It may be the most evocative coastal walk in the Italian peninsula. Unfortunately for the Cinque Terre, it’s also the best known.
On this spectacular shoreline, which captivated Byron and where Petrarch imagined the Renaissance, every year two-and-a-half million pairs of boots, trainers and flip flops threaten to grind the delicate trail, which winds around the five medieval villages, into the Ligurian sea below.
A plan has been hatched, however, to limit access to the Sentiero Azzurro (Blue Path) linking Monterosso, Corniglia, Vernazza, Manarola and Riomaggiore, the villages famous for their pastel-coloured houses clinging to green cliffs above the sea.
Officials say that as soon as this summer, the number of tickets available for visitors wishing to walk the four-hour trail will be limited to a daily maximum. The intention is to slash the number of people walking the trail to one-and-a-half million.
Visitors will be advised to book ahead. Until now the cost of a day pass has been just €5 (£3.90). “It might seem strange, given that there is pressure to increase tourism and fill up hotel rooms,” said Vittorio Alessandro, president of the Cinque Terre Park. “They’re bound to criticise us. But by now it’s a matter of survival.”
Last summer the section of the path between Riomaggiore and Vernazza was closed due to rock falls. Mr Alessandro told La Repubblica that one culprit for the annual high-season invasion was cruise ship tourism. “We don’t want to criminalise this sort of tourism, but of the 500,000 who just last year landed at La Spezia, 25 per cent organised hit-and-run visits [to Cinque Terre], congesting the little villages,” he said.
There are also plans to develop a smartphone app to work alongside online bookings, with a series of “traffic lights” to alert visitors to particularly congested parts of the 12-kilometre path, said Patrizio Scarpellini, the park’s director general. Art historian and cultural commentator Tomaso Montanari, said it was understandable that the authorities should seek to protect the Cinque Terre by limiting access. He warned, however, that this risked reducing access to some of the villages and not just the path itself. He added that charging for access would be to the advantage of tourists with more money.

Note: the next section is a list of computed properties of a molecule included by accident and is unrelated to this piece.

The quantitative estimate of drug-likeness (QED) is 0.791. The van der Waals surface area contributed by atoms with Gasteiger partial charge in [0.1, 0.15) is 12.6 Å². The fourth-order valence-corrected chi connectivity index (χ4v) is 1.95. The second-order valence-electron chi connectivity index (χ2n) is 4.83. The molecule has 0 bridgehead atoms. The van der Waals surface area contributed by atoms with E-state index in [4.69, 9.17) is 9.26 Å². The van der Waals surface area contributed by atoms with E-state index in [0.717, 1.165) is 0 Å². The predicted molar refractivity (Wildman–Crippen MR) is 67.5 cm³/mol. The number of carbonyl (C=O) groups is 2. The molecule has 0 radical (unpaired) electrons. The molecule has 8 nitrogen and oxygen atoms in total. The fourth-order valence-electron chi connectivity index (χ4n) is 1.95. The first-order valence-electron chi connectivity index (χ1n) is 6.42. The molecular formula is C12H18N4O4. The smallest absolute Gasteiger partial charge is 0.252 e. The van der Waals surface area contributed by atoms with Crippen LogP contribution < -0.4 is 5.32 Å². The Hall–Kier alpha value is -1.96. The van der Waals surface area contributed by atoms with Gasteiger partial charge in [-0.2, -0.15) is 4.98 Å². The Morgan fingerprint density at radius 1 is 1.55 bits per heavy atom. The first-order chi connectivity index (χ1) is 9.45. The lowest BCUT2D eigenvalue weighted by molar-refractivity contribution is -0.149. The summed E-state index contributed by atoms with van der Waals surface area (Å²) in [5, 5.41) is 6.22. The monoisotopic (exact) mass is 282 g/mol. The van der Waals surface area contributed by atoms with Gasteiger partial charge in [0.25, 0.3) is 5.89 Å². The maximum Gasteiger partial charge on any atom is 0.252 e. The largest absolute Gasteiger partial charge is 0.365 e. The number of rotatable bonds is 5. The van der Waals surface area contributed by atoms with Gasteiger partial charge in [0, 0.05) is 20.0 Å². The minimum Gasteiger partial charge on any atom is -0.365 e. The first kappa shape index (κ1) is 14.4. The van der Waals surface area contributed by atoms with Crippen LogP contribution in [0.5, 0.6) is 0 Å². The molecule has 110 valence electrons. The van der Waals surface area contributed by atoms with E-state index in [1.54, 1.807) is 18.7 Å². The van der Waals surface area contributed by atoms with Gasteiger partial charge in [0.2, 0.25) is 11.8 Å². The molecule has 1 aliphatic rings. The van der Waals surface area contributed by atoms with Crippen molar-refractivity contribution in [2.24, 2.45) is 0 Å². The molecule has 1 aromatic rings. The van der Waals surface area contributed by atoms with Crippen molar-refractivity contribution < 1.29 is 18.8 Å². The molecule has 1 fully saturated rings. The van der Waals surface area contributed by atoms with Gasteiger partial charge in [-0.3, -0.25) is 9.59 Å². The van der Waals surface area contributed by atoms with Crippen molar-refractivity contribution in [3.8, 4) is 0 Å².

Instead he said greater efforts should be made to publicise the hundreds of lesser-known beauty spots across the region and the rest of Italy. Such a strategy has already been advocated to help save Pompeii and Venice.
“It is true that the Cinque Terre are extraordinary, but how many other extraordinary places in Liguria are there to discover?” He said. “We have a country overflowing with spectacular places to discover that we should let people know about… in order to build tourism that is popular and sustainable.”
Many Italians and those already in the know head further west along the Ligurian coast towards France, to towns such as Varigotti or Noli, for less packed but equally beautiful scenery.
Meanwhile, the European Union is hoping to develop the Mediterranean itself into a tourist attraction, citing its potential as a vast underwater museum. With over 2,500 shipwrecks, some of them galleons containing gold and treasure, and Greek and Roman antiquities scattered around the area, officials in Brussels want to promote sub-aqua tours.
Small and medium-sized businesses seeking to cash in have until 16 March to propose “thematic routes on underwater cultural heritage” to the EU.Reuse content